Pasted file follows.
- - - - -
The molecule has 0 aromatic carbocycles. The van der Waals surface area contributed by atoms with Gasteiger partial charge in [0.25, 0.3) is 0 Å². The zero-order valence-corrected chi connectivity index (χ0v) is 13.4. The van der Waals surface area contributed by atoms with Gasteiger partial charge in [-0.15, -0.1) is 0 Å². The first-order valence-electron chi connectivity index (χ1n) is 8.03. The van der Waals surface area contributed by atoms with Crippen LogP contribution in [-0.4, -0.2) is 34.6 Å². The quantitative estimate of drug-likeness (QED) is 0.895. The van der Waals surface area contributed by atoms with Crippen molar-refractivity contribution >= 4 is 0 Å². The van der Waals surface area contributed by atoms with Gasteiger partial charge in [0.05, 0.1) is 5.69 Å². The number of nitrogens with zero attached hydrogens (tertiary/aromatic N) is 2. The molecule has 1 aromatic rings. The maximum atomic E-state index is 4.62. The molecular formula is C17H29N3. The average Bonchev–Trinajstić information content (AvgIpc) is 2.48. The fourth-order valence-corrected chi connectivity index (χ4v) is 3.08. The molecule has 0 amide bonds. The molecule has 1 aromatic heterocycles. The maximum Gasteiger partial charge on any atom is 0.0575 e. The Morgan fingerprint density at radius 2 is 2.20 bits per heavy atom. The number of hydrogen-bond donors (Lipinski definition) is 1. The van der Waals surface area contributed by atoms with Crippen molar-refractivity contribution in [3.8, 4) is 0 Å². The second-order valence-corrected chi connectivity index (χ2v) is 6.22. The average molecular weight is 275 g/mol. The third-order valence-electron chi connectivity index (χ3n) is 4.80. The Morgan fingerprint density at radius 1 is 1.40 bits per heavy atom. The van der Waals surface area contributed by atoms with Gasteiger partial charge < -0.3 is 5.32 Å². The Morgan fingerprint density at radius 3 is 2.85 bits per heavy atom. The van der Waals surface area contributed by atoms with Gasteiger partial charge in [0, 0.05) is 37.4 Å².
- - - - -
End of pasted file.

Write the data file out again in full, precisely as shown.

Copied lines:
The molecule has 0 aromatic carbocycles. The van der Waals surface area contributed by atoms with Gasteiger partial charge in [0.25, 0.3) is 0 Å². The zero-order valence-corrected chi connectivity index (χ0v) is 13.4. The van der Waals surface area contributed by atoms with Gasteiger partial charge in [-0.15, -0.1) is 0 Å². The first-order valence-electron chi connectivity index (χ1n) is 8.03. The van der Waals surface area contributed by atoms with Crippen LogP contribution in [-0.4, -0.2) is 34.6 Å². The quantitative estimate of drug-likeness (QED) is 0.895. The van der Waals surface area contributed by atoms with Crippen molar-refractivity contribution >= 4 is 0 Å². The van der Waals surface area contributed by atoms with Gasteiger partial charge in [0.05, 0.1) is 5.69 Å². The number of nitrogens with zero attached hydrogens (tertiary/aromatic N) is 2. The molecule has 1 aromatic rings. The maximum atomic E-state index is 4.62. The molecular formula is C17H29N3. The average Bonchev–Trinajstić information content (AvgIpc) is 2.48. The fourth-order valence-corrected chi connectivity index (χ4v) is 3.08. The molecule has 0 amide bonds. The molecule has 1 aromatic heterocycles. The maximum Gasteiger partial charge on any atom is 0.0575 e. The Morgan fingerprint density at radius 2 is 2.20 bits per heavy atom. The number of hydrogen-bond donors (Lipinski definition) is 1. The van der Waals surface area contributed by atoms with Crippen molar-refractivity contribution in [3.8, 4) is 0 Å². The second-order valence-corrected chi connectivity index (χ2v) is 6.22. The average molecular weight is 275 g/mol. The third-order valence-electron chi connectivity index (χ3n) is 4.80. The Morgan fingerprint density at radius 1 is 1.40 bits per heavy atom. The van der Waals surface area contributed by atoms with Gasteiger partial charge < -0.3 is 5.32 Å². The Morgan fingerprint density at radius 3 is 2.85 bits per heavy atom. The van der Waals surface area contributed by atoms with Gasteiger partial charge in [0, 0.05) is 37.4 Å².